Incidence of Cystoid Macular Edema After Descemet Membrane Endothelial Keratoplasty
The incidence of and risk factors for cystoid macular edema (CME) after Descemet membrane endothelial keratoplasty (DMEK) remain uncertain. This study examines the incidence of and risk factors for CME after DMEK.Methods:
This retrospective, single-center study included patients with no history of CME who had undergone DMEK. Patients were examined weekly for 1 month after surgery and at 3 and 6 months after surgery. Follow-up examinations included visual acuity (VA) assessment, pachymetry, anterior segment optical coherence tomography, biomicroscopy, intraocular pressure measurement, and fundoscopy. Eyes suspected of having CME (reduced VA and/or abnormal fundoscopic findings) underwent macular optical coherence tomography. Potential risk factors for CME examined included age, axial length, anterior chamber rebubbling, not using a topical nonsteroidal antiinflammatory after surgery, and concurrent DMEK and cataract surgery (triple-DMEK).Results:
Eighty eyes (74 subjects) were included. Eleven eyes (13.8%) developed CME within 6 months after undergoing DMEK. Univariate analyses did not identify any significant CME risk factors. Interestingly, the triple-DMEK procedure did not put subjects at risk for developing CME (P = 0.184). Visual prognosis after medical treatment for CME was excellent, and subjects with and without CME had comparable VA at 6 months [CME: logarithm of the minimum angle of resolution (logMAR) VA = 0.3 (first–third quartile: 0.1–1.0), 20/40; no CME: logMAR VA = 0.3 (0.1–0.5), 20/40; P = 0.391].Conclusions:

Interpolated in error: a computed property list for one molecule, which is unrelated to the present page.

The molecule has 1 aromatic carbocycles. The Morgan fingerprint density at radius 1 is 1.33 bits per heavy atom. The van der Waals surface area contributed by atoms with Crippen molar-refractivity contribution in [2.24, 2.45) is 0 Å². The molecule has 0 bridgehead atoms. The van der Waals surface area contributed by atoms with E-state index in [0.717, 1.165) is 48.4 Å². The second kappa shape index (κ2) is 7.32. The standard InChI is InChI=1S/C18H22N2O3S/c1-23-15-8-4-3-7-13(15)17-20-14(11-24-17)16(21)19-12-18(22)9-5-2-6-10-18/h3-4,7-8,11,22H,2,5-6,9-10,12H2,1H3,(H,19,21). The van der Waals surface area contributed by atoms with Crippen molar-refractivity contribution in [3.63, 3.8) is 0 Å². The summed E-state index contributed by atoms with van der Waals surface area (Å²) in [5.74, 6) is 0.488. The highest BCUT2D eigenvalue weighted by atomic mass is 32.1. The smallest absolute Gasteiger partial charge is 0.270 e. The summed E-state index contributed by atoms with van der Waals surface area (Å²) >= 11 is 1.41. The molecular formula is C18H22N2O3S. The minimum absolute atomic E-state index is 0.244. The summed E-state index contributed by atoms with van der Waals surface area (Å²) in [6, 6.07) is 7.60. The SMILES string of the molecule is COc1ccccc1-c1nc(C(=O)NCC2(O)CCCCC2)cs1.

Although CME frequently occurred after DMEK, no CME risk factors were identified. In addition, CME did not significantly affect long-term visual outcomes when it was appropriately treated.